Unmasking the hidden culprits: Excipients in medicines

Unmasking the hidden culprits: Excipients in medicines

Adverse drug reactions (ADRs) are a constant concern in the intricate pharmacovigilance world. As vigilant specialists, we diligently monitor the safety profiles of medications, meticulously cataloging the interactions between active pharmaceutical ingredients (APIs) and the human body. However, a lesser-known realm deserves our attention—the impact of excipients on patient safety. Excipients are the unsung heroes of pharmaceutical formulation, aiding in drug stability, absorption, and even patient acceptability. However, these seemingly benign additives can sometimes lead to unexpected ADRs, making it crucial for pharmacovigilance professionals to unravel their mysteries. In this article, we delve into the world of excipients and their role in ADRs, shedding light on the need for increased vigilance in monitoring these often-overlooked components.

The unsung role of excipients

Excipients are essential components of pharmaceutical formulations. These inert substances serve various purposes, such as improving drug solubility, ensuring uniform drug distribution, and enhancing taste or appearance. They help transform APIs into the familiar pills, capsules, syrups, and creams that patients rely on. While excipients are generally considered safe, they are not entirely devoid of risks. Excipient-related ADRs can be elusive and challenging to identify due to several reasons. Some individuals may be hypersensitive or allergic to specific excipients, making them more susceptible to ADRs. For instance, patients with lactose intolerance may experience gastrointestinal discomfort when a medication contains lactose as an excipient. Healthcare providers and patients may need to recognize excipients as the culprits behind ADRs, leading to underreporting. This can hinder the collection of accurate data and delay regulatory action.

Lactose: Lactose is a common excipient in many medications. When exposed to lactose-containing drugs, individuals with lactose intolerance can experience gastrointestinal symptoms such as diarrhea, bloating, and abdominal pain.

Sulfites: Sulfites are used as preservatives in certain medications. Some patients may develop allergic reactions, ranging from mild itching to severe anaphylaxis, upon exposure to sulfite-containing drugs.

Tartrazine (Yellow Dye #5): This food coloring agent, sometimes used in drug formulations, has been associated with hypersensitivity reactions, including skin rashes and, in rare cases, bronchospasm.

Sorbitol: Sorbitol is often used as a sweetener and humectant in liquid medications. Excessive amounts can lead to gastrointestinal symptoms such as diarrhea and abdominal cramps.

Findings of DrugCard in the medical literature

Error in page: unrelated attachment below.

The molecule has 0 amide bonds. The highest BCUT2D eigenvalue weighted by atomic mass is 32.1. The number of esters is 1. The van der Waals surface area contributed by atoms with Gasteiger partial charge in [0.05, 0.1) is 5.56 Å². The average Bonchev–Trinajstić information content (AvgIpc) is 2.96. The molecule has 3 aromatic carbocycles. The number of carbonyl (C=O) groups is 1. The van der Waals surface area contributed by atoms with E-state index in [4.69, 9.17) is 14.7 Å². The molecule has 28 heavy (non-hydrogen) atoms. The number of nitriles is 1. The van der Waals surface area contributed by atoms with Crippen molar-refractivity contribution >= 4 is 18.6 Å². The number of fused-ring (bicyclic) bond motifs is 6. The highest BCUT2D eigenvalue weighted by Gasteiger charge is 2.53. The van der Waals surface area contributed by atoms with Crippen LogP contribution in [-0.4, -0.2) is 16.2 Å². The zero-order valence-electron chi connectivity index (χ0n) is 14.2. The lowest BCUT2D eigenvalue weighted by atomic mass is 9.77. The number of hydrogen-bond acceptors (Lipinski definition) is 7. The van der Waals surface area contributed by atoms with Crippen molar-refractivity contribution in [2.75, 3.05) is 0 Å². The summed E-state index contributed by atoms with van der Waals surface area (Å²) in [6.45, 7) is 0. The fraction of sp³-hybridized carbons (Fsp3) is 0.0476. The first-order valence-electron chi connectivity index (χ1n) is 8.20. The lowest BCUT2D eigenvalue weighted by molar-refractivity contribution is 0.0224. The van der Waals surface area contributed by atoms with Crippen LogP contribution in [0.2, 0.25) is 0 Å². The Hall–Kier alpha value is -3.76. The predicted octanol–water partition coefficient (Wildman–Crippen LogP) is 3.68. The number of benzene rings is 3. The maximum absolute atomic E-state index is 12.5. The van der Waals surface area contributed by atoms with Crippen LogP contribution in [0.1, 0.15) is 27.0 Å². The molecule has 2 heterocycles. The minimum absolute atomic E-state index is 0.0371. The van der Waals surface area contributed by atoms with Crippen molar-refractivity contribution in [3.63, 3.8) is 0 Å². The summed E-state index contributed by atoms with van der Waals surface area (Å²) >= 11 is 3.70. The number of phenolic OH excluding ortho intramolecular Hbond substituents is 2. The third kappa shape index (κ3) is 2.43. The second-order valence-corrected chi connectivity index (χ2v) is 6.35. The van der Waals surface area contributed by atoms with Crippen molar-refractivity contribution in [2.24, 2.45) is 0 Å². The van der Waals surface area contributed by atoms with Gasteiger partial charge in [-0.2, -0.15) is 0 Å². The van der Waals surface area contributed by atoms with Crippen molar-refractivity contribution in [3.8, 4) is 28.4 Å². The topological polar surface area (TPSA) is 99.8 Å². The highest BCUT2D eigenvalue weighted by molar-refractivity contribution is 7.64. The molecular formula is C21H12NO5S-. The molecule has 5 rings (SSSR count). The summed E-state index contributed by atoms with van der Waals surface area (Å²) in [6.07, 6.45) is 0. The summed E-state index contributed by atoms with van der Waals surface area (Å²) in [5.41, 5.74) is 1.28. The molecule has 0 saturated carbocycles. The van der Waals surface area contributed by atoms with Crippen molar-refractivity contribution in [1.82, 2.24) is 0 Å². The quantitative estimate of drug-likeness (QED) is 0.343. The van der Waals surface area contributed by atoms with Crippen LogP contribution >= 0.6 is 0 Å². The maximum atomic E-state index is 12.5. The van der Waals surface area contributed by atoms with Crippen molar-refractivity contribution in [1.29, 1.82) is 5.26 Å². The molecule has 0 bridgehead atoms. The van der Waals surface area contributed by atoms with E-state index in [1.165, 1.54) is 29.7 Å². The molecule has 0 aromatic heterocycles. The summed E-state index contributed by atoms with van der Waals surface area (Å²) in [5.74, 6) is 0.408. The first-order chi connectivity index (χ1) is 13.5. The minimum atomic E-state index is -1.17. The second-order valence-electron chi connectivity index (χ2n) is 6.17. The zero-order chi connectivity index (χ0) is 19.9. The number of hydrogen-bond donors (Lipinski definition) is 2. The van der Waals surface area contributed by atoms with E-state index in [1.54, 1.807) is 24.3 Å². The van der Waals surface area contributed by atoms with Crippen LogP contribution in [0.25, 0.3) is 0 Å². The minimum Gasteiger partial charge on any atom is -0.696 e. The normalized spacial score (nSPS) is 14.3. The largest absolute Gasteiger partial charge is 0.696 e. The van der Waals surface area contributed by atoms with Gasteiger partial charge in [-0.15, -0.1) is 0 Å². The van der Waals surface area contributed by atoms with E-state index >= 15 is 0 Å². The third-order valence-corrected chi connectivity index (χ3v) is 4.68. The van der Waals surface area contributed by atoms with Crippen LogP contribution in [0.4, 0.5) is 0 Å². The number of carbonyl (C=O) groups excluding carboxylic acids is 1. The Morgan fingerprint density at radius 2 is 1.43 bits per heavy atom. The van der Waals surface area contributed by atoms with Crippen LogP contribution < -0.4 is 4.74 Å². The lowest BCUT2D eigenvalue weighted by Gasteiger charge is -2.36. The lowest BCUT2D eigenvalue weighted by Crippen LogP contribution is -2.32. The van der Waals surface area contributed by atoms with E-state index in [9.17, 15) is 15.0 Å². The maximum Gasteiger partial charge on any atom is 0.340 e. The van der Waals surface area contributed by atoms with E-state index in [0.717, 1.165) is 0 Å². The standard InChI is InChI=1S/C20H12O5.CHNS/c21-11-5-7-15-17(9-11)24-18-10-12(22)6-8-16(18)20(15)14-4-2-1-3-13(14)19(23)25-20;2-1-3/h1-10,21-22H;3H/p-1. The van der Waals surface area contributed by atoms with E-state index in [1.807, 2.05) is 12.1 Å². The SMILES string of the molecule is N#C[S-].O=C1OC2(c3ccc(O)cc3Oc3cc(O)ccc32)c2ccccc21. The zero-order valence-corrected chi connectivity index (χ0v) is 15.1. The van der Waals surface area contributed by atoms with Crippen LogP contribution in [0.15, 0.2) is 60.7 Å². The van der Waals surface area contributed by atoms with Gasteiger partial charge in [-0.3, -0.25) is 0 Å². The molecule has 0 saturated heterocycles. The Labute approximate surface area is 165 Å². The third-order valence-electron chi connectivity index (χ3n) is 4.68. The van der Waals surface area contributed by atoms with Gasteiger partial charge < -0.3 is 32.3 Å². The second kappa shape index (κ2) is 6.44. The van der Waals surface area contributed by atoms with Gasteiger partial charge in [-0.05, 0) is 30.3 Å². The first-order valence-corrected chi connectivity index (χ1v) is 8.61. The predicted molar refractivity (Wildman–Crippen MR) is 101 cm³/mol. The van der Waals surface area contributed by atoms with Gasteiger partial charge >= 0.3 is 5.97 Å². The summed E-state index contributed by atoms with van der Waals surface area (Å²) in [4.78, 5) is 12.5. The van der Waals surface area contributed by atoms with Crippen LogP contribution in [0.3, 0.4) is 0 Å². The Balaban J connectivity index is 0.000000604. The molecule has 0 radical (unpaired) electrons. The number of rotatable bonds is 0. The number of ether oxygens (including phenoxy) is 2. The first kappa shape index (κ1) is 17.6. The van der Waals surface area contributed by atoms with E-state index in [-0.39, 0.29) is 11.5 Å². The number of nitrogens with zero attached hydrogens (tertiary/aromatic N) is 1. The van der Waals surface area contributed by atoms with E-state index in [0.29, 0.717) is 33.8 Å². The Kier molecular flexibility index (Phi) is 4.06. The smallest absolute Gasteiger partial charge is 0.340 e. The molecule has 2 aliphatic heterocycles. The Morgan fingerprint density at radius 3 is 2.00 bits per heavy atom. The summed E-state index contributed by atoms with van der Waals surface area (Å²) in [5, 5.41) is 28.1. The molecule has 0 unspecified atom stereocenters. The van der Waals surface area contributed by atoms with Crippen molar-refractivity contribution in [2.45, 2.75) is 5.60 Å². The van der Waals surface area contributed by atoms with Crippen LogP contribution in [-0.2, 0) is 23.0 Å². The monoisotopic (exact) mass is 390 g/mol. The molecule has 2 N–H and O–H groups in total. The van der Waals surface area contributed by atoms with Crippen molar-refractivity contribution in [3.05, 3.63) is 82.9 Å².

In the journal “Cureus,” specialists from the DrugCard platform found an intriguing case involving a patient’s reaction to flavored oral ibuprofen and acetaminophen formulations. This reaction manifested as fixed drug eruptions (FDEs) with bullae formation. The case centered on an 11-year-old girl who displayed FDEs specifically to flavored liquid versions of NSAIDs and Tylenol but not to plain formulations of both. This patient had a history of a prior FDE after consuming flavored Ibuprofen, resulting in bulla formations and a rash spreading over her neck and chest. Two years later, she was administered non-flavored liquid acetaminophen with no adverse reaction and discharged without incident. However, a month later, when given flavored acetaminophen liquid containing various additives, including citric acid, dye (Allura red), glycerin, and others, the patient experienced a burning sensation within three hours at the previously affected sites.

Healthcare professionals should be educated about the potential risks associated with excipients. Encouraging patients to report unusual reactions can also help identify excipient-related ADRs more effectively. Clear and comprehensive labeling of excipients in medications can aid both healthcare providers and patients identify potential triggers of ADRs. Pharmacovigilance specialists should actively collaborate with regulatory agencies to enhance the surveillance of excipient-related ADRs. This includes tracking trends, conducting risk assessments, and establishing guidelines for reporting.


Please do not underestimate the role of excipients in patient safety, even though they may be silent actors in the world of pharmacology. As pharmacovigilance specialists, our duty extends beyond monitoring APIs to encompass the broader spectrum of drug formulation. Acknowledging the potential risks associated with excipients and working collectively to improve awareness and reporting is crucial. This effort can enhance drug safety and ensure patients receive the best possible care without unexpected ADRs caused by these often-overlooked components.

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